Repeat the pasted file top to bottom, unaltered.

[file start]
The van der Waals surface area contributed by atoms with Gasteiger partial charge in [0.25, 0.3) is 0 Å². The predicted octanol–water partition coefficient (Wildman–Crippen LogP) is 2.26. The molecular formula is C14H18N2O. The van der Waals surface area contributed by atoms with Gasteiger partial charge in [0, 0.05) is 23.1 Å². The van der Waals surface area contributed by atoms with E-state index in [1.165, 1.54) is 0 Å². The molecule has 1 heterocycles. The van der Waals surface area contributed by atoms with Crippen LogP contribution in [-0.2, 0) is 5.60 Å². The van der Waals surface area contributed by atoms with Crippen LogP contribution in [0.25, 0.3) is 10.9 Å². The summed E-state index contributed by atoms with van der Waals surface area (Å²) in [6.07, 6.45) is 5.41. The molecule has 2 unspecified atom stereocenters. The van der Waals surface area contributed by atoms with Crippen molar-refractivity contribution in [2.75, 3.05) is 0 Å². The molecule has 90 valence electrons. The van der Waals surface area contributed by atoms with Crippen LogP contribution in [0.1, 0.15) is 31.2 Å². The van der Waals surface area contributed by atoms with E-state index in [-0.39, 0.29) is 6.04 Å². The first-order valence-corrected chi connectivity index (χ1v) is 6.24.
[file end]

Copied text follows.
The van der Waals surface area contributed by atoms with Gasteiger partial charge in [0.25, 0.3) is 0 Å². The predicted octanol–water partition coefficient (Wildman–Crippen LogP) is 2.26. The molecular formula is C14H18N2O. The van der Waals surface area contributed by atoms with Gasteiger partial charge in [0, 0.05) is 23.1 Å². The van der Waals surface area contributed by atoms with E-state index in [1.165, 1.54) is 0 Å². The molecule has 1 heterocycles. The van der Waals surface area contributed by atoms with Crippen LogP contribution in [-0.2, 0) is 5.60 Å². The van der Waals surface area contributed by atoms with Crippen LogP contribution in [0.25, 0.3) is 10.9 Å². The summed E-state index contributed by atoms with van der Waals surface area (Å²) in [6.07, 6.45) is 5.41. The molecule has 2 unspecified atom stereocenters. The van der Waals surface area contributed by atoms with Crippen molar-refractivity contribution in [2.75, 3.05) is 0 Å². The molecule has 90 valence electrons. The van der Waals surface area contributed by atoms with Crippen LogP contribution in [0.1, 0.15) is 31.2 Å². The van der Waals surface area contributed by atoms with E-state index in [-0.39, 0.29) is 6.04 Å². The first-order valence-corrected chi connectivity index (χ1v) is 6.24.